Cincinnati’s own Christian Moerlein Lager House placed an ad in the April 25, 2012, edition of CityBeat inviting baseball fans to enjoy ‘Beer & Brats’ during the Cincinnati Reds and Chicago Cubs series, May 1-3, in the Queen City. No harm in that … but Reds fans found exception with the strategically placed “Wrigley South” graphic that accompanied the ad. In recent years, Cubs road games in Cincinnati have been more like home games.
The reaction: many avid Reds fans took to social media and blogs, blasting Christian Moerlein for promoting the restaurant to the enemy:
- “Certainly Christian Moerlein Brewing Co. couldn’t be so stupid to piss off the home fans that support their establishment the entire year. Feel free to like their page and let them know what you think, as I did. What’s next, a Cardinals flag flying during the STL series??”
- “Wrigley South? Are you kidding me? I’ll be at Holy Grail.”
- “Your beer tasted a lot better than your marketing team does their job. How could you think advertising to the hated rival of the city in which you do business was a good idea? It is a slap in the face to the customers that support you 365 days to get additional business from people that will be here for 3-9 days a year. What a shame!”
In an attempt to address the matter, Lager House CEO Greg Hardman went on-air with Cincinnati radio personality Bill Cunningham (700-WLW) and apologized to Reds fans. In addition, this response was posted to the Lager House Facebook page:
We admit the upcoming promotion for the next Reds series was unfortunately misguided with respect to message, and we are truly sorry and apologize if we’ve offended any fans.
Our intention was to help cheer on our Reds and give visiting Cubs fans a taste of what makes Cincinnati so special, showcasing our great new riverfront and our city and to bring positive exposure to it. It was not intended to root for the away team, and we apologize if it was taken that way. We are Reds fans through and through. We are going to call this promotional event what it was truly intended to be “a rally for our Reds.”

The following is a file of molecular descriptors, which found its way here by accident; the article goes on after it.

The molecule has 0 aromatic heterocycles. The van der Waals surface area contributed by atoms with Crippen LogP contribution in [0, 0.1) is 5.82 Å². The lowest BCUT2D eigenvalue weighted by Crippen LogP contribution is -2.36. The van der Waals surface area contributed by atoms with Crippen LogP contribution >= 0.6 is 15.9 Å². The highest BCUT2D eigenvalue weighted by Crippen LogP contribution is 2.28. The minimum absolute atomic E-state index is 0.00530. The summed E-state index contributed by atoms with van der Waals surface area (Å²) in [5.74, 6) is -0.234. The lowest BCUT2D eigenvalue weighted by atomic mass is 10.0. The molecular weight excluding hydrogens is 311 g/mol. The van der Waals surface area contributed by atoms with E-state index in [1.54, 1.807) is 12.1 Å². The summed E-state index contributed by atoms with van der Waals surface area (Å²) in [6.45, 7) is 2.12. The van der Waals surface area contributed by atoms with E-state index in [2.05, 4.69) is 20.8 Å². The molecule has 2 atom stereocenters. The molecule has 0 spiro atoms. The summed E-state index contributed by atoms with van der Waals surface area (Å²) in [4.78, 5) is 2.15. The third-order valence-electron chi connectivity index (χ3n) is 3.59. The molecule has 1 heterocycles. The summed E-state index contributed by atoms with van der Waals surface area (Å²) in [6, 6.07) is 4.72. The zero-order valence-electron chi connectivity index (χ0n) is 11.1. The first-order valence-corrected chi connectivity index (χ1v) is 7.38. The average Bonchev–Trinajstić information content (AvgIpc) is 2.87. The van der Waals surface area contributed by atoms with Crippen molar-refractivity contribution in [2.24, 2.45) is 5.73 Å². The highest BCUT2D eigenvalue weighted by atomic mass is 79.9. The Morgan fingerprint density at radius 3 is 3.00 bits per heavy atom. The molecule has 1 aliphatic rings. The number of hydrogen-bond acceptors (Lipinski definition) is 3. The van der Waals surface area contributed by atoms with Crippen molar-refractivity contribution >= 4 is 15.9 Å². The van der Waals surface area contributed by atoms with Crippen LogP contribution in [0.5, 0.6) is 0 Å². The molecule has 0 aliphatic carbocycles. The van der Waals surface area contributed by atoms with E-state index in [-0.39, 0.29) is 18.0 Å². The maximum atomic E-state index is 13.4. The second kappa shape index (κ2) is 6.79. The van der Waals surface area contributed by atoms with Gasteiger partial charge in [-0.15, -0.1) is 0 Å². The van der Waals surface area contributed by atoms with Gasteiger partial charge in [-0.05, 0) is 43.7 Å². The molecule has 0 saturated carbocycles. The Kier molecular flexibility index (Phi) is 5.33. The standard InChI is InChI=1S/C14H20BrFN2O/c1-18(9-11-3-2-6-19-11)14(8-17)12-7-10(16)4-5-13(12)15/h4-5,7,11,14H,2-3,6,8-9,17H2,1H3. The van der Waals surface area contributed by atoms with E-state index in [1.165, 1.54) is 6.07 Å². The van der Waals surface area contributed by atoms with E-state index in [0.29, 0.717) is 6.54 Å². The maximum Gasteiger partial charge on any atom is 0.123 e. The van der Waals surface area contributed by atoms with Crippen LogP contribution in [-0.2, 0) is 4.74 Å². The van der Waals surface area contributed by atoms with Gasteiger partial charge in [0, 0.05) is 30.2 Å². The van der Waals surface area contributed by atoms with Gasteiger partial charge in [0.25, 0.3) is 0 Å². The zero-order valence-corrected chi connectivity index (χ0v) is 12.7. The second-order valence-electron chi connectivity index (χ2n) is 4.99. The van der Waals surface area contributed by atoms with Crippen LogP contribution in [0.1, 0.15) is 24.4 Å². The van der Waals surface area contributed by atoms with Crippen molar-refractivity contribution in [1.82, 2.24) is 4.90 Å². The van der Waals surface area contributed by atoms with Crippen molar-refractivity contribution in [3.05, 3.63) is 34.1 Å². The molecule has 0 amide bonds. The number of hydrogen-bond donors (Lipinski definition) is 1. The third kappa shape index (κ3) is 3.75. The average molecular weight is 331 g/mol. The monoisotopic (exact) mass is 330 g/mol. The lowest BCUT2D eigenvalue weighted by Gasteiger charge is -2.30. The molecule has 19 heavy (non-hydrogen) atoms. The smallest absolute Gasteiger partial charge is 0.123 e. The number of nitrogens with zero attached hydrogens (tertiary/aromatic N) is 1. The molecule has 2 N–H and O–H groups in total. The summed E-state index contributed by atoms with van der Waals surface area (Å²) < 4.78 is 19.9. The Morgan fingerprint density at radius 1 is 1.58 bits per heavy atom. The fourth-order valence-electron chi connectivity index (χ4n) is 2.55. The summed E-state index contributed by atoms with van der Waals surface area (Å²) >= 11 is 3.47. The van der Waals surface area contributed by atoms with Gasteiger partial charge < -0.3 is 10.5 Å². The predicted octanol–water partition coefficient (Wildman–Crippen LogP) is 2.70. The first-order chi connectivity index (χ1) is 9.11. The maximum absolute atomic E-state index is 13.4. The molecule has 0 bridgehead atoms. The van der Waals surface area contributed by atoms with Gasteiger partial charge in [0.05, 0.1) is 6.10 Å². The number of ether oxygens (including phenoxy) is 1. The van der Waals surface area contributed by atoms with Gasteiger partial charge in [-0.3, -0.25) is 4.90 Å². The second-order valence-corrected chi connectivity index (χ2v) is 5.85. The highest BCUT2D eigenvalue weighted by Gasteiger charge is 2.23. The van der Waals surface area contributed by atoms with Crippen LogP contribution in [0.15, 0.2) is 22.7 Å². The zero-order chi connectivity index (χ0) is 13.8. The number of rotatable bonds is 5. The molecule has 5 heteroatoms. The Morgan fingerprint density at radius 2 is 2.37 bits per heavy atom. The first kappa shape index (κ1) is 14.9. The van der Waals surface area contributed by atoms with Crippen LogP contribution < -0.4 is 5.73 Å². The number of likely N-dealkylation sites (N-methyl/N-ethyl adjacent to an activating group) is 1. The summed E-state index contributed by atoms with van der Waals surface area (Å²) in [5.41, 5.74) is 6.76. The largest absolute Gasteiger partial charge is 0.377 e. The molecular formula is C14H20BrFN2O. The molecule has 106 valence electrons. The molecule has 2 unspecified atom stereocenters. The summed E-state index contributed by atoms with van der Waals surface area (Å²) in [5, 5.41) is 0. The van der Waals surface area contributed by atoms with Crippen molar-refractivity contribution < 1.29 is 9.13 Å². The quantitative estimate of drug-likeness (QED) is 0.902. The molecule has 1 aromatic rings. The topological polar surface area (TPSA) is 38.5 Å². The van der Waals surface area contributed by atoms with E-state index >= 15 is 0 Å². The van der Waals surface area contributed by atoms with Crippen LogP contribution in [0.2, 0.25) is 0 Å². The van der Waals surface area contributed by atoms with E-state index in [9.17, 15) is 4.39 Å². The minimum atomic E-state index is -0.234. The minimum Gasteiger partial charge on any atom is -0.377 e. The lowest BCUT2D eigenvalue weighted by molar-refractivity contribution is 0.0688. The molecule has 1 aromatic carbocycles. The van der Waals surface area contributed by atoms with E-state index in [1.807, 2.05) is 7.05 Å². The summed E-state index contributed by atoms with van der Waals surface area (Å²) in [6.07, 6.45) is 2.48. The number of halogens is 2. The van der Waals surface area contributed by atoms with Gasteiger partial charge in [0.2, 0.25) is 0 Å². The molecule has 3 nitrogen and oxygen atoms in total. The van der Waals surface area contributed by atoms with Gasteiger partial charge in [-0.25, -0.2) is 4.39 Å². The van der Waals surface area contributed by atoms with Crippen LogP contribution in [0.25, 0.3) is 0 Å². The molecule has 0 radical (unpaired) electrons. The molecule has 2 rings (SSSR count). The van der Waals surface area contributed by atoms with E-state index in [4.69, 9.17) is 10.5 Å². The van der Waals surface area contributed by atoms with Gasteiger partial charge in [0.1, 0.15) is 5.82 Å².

In related news, the Cincinnati Reds came under fire last week when they honored the University of Kentucky Wildcats men’s basketball team on Tuesday, April 24, by inviting Head Coach John Calipari to throw out the first pitch. The night allowed Greater Cincinnati CATS fans to see the NCAA National Championship trophy. Some collegiate fans of Ohio State, UC, Xavier and other surrounding schools saw it as a slap in the face that the Reds would do such a thing – their main argument being that Cincinnati is in Ohio and not Kentucky. Really? You’re upset that the Reds are marketing to a particular sect of its fan base that happens to frequent downtown Cincinnati? In 2011, the Reds averaged 12,407 fans during two Tuesday night games in April. On April 24, 2012, they hosted 19,051. I’ll also mention that the Reds Caravan makes stops in Lexington and many other cities in the Commonwealth, and the Reds have 29 radio affiliates in Kentucky (only 22 in Ohio). Let it go.
Similarly, the Lager House was simply trying to market its business and capitalize on one of the largest potential draws of the season. In professional sports, smaller markets like Cincinnati need to be able to attract opposing fans, show them a good time and get them to come back. Cincinnati hopes that The Banks will do just that. While intentions were good, strategic execution was bad. From a PR standpoint, however, I commend the Lager House for responding quickly to the backlash and addressing the issue head-on.
As someone who understands Cincinnati’s great brewing history, wakes up the morning of Reds Opening Day each year jumping around like a 5-year-old and considers himself an avid Reds fan, it bothers me to an extent to see a hometown brand such as Christian Moerlein place an ad like this … but aren’t we overreacting just a little bit?
Let’s be honest – in recent years, Cubs fans have come to Cincinnati in droves, filled seats and arguably cheered louder and more passionately for their team than Reds fans have at GABP. I’ve witnessed it and, point blank, it drives me insane. So here’s my advice to Reds fans: Don’t get mad at the Lager House. Get mad at yourself for allowing each Cubs road trip to Cincinnati feel like a home game.
If you don’t want Great American Ball Park to be known as “Wrigley South,” buy a ticket for the series, wear your Votto jersey, tweet @DatDudeBP to have a solid game and cheer for the home team. If you’re like me and can’t stand to hear the “Let’s Go Cubbies” chant every other inning at GABP, do something about it and drown them out with “Let’s Go Redlegs!” Have fun and show some passion! I think HOF announcer Marty Brennaman might have something to say about this, considering his past outbursts about the Cubbies (classic Marty).
Oh, and to any Cubs fans who try to claim some sort of victory out of this “Wrigley South” uproar, let me please remind you that you haven’t won a World Series since 1908 and somewhere Steve Bartman is still looking over his shoulder in fear.
Who wants to take a trip to Wrigley in August to cheer on the Redlegs? My throwback Larkin jersey is packed and ready to go.